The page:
Rodri: This will definitely be a learning process. We are willing to make mistakes, learn from them, and move on. In my opinion, the co-management model must be based on communication and care, on being able to express concerns and disagreements in a respectful manner. On knowing how to set limits and ask for help at the right times. On being open and showing appreciation for the other person.
Kim: Our ability to support our team and our partners in the Americas will be rooted in the strength and health of our relationship as co-directors. We will show up for each other and the team in how we practice care in our words and actions, and how we dare to be open with and really listen to each other.
Rodri: Leading teams is a huge responsibility. Being able to count on someone who multiplies ideas and is able to share the load is always a great relief. Our fight is a collective fight. As the writer Eduardo Galeano says, “Many small people, in small places, doing small things, can change the world.”
Kim: Two is most certainly better than one for GFC in the Americas. Together, we can explore countless new ways to support child-centered and youth-led civil society across the region. I also think we can expand our influence by example, by continued experimentation and innovation, and by speaking up to change the ways others in philanthropy approach their work.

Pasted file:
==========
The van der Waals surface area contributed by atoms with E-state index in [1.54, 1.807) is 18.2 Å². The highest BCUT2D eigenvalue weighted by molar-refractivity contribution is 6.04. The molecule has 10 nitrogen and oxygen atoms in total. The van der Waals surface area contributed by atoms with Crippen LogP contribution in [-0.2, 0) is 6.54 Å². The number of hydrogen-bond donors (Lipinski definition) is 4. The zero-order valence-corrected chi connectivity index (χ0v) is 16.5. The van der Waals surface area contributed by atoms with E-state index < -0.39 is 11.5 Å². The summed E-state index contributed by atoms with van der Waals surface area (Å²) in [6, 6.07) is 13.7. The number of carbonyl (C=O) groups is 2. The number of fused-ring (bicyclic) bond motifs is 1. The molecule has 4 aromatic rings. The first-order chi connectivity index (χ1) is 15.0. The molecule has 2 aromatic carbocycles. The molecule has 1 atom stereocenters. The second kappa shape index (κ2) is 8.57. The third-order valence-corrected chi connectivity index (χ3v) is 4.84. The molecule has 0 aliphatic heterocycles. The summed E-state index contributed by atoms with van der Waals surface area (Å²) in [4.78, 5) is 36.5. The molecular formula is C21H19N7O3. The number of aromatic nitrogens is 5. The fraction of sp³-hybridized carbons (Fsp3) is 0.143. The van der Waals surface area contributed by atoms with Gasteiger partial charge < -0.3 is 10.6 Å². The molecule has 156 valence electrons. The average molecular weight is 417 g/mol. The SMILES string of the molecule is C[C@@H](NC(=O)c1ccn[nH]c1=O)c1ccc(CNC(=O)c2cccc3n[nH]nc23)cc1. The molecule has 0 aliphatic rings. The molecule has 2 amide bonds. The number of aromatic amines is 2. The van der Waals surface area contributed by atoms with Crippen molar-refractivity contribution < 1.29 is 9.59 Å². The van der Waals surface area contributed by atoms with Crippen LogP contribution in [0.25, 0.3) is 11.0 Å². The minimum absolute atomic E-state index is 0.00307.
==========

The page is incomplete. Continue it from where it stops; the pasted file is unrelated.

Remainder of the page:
At GFC, we will continue to explore new ways to transform, shift, and share power. It is our dream to contribute to creating a world where communities are more egalitarian and where leadership is a collective achievement built on dialogue and mutual respect. And we are willing to start at home. We are already doing it.
Header photo: Rodrigo Barraza participating in an activity with children in Chiapas, Mexico. © GFC